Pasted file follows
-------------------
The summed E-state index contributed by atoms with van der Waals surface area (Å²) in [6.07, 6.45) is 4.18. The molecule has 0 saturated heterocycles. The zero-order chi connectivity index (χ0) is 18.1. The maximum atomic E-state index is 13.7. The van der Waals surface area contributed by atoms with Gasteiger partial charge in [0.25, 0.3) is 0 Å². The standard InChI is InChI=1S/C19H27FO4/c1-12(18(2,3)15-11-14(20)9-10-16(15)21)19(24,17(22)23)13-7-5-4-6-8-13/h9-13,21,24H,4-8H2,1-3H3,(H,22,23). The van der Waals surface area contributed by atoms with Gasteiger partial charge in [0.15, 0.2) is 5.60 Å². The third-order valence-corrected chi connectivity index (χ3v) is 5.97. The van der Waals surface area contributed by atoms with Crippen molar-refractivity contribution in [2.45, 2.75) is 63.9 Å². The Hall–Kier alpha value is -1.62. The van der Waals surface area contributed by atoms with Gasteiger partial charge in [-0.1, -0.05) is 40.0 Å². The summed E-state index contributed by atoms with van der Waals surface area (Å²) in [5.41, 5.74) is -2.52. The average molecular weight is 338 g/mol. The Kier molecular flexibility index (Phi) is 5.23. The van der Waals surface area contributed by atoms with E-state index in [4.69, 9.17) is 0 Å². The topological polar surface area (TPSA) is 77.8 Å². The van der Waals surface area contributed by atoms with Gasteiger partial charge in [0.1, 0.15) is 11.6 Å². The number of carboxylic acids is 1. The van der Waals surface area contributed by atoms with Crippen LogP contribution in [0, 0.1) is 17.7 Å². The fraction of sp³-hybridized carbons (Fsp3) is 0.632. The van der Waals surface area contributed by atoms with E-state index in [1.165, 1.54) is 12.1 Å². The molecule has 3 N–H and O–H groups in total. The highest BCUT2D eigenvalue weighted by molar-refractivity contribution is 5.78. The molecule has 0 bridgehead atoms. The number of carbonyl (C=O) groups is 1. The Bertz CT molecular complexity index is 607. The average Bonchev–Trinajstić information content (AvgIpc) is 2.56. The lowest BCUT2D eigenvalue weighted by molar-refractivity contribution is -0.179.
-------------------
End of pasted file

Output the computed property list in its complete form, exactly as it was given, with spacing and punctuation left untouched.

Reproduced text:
The summed E-state index contributed by atoms with van der Waals surface area (Å²) in [6.07, 6.45) is 4.18. The molecule has 0 saturated heterocycles. The zero-order chi connectivity index (χ0) is 18.1. The maximum atomic E-state index is 13.7. The van der Waals surface area contributed by atoms with Gasteiger partial charge in [0.25, 0.3) is 0 Å². The standard InChI is InChI=1S/C19H27FO4/c1-12(18(2,3)15-11-14(20)9-10-16(15)21)19(24,17(22)23)13-7-5-4-6-8-13/h9-13,21,24H,4-8H2,1-3H3,(H,22,23). The van der Waals surface area contributed by atoms with Gasteiger partial charge in [0.15, 0.2) is 5.60 Å². The third-order valence-corrected chi connectivity index (χ3v) is 5.97. The van der Waals surface area contributed by atoms with Crippen molar-refractivity contribution in [2.45, 2.75) is 63.9 Å². The Hall–Kier alpha value is -1.62. The van der Waals surface area contributed by atoms with Gasteiger partial charge in [-0.1, -0.05) is 40.0 Å². The summed E-state index contributed by atoms with van der Waals surface area (Å²) in [5.41, 5.74) is -2.52. The average molecular weight is 338 g/mol. The Kier molecular flexibility index (Phi) is 5.23. The van der Waals surface area contributed by atoms with E-state index in [4.69, 9.17) is 0 Å². The topological polar surface area (TPSA) is 77.8 Å². The van der Waals surface area contributed by atoms with Gasteiger partial charge in [0.1, 0.15) is 11.6 Å². The number of carboxylic acids is 1. The van der Waals surface area contributed by atoms with Crippen LogP contribution in [0, 0.1) is 17.7 Å². The fraction of sp³-hybridized carbons (Fsp3) is 0.632. The van der Waals surface area contributed by atoms with E-state index in [1.165, 1.54) is 12.1 Å². The molecule has 3 N–H and O–H groups in total. The highest BCUT2D eigenvalue weighted by molar-refractivity contribution is 5.78. The molecule has 0 bridgehead atoms. The number of carbonyl (C=O) groups is 1. The Bertz CT molecular complexity index is 607. The average Bonchev–Trinajstić information content (AvgIpc) is 2.56. The lowest BCUT2D eigenvalue weighted by molar-refractivity contribution is -0.179.